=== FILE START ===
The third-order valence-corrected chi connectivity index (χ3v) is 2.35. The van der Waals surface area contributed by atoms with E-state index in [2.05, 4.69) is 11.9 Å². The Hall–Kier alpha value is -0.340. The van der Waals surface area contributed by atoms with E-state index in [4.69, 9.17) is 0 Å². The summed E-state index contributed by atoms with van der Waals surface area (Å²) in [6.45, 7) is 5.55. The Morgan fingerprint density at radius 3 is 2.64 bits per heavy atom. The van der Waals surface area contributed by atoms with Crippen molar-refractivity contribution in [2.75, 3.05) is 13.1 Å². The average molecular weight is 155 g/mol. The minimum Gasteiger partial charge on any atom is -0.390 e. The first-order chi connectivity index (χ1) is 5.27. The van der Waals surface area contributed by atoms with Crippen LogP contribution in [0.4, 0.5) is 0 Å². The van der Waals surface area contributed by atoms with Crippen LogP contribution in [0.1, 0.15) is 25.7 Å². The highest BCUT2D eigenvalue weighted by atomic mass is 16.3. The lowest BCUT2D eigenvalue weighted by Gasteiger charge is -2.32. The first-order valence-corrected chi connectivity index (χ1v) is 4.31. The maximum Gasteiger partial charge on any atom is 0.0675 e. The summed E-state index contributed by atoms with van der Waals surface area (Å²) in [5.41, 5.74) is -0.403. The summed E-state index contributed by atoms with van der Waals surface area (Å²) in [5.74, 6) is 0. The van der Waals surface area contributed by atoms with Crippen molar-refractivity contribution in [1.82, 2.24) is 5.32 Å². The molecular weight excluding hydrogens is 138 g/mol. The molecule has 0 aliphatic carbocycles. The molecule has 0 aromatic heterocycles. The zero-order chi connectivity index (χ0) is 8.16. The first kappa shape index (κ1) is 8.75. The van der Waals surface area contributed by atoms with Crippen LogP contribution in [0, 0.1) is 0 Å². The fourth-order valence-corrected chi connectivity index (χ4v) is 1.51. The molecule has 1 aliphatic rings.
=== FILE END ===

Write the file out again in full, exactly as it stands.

The third-order valence-corrected chi connectivity index (χ3v) is 2.35. The van der Waals surface area contributed by atoms with E-state index in [2.05, 4.69) is 11.9 Å². The Hall–Kier alpha value is -0.340. The van der Waals surface area contributed by atoms with E-state index in [4.69, 9.17) is 0 Å². The summed E-state index contributed by atoms with van der Waals surface area (Å²) in [6.45, 7) is 5.55. The Morgan fingerprint density at radius 3 is 2.64 bits per heavy atom. The van der Waals surface area contributed by atoms with Crippen molar-refractivity contribution in [2.75, 3.05) is 13.1 Å². The average molecular weight is 155 g/mol. The minimum Gasteiger partial charge on any atom is -0.390 e. The first-order chi connectivity index (χ1) is 5.27. The van der Waals surface area contributed by atoms with Crippen LogP contribution in [0.4, 0.5) is 0 Å². The van der Waals surface area contributed by atoms with Crippen LogP contribution in [0.1, 0.15) is 25.7 Å². The highest BCUT2D eigenvalue weighted by atomic mass is 16.3. The lowest BCUT2D eigenvalue weighted by Gasteiger charge is -2.32. The first-order valence-corrected chi connectivity index (χ1v) is 4.31. The maximum Gasteiger partial charge on any atom is 0.0675 e. The summed E-state index contributed by atoms with van der Waals surface area (Å²) in [5.41, 5.74) is -0.403. The summed E-state index contributed by atoms with van der Waals surface area (Å²) in [5.74, 6) is 0. The van der Waals surface area contributed by atoms with Crippen molar-refractivity contribution in [1.82, 2.24) is 5.32 Å². The molecular weight excluding hydrogens is 138 g/mol. The molecule has 0 aliphatic carbocycles. The molecule has 0 aromatic heterocycles. The zero-order chi connectivity index (χ0) is 8.16. The first kappa shape index (κ1) is 8.75. The van der Waals surface area contributed by atoms with Crippen LogP contribution in [0, 0.1) is 0 Å². The fourth-order valence-corrected chi connectivity index (χ4v) is 1.51. The molecule has 1 aliphatic rings.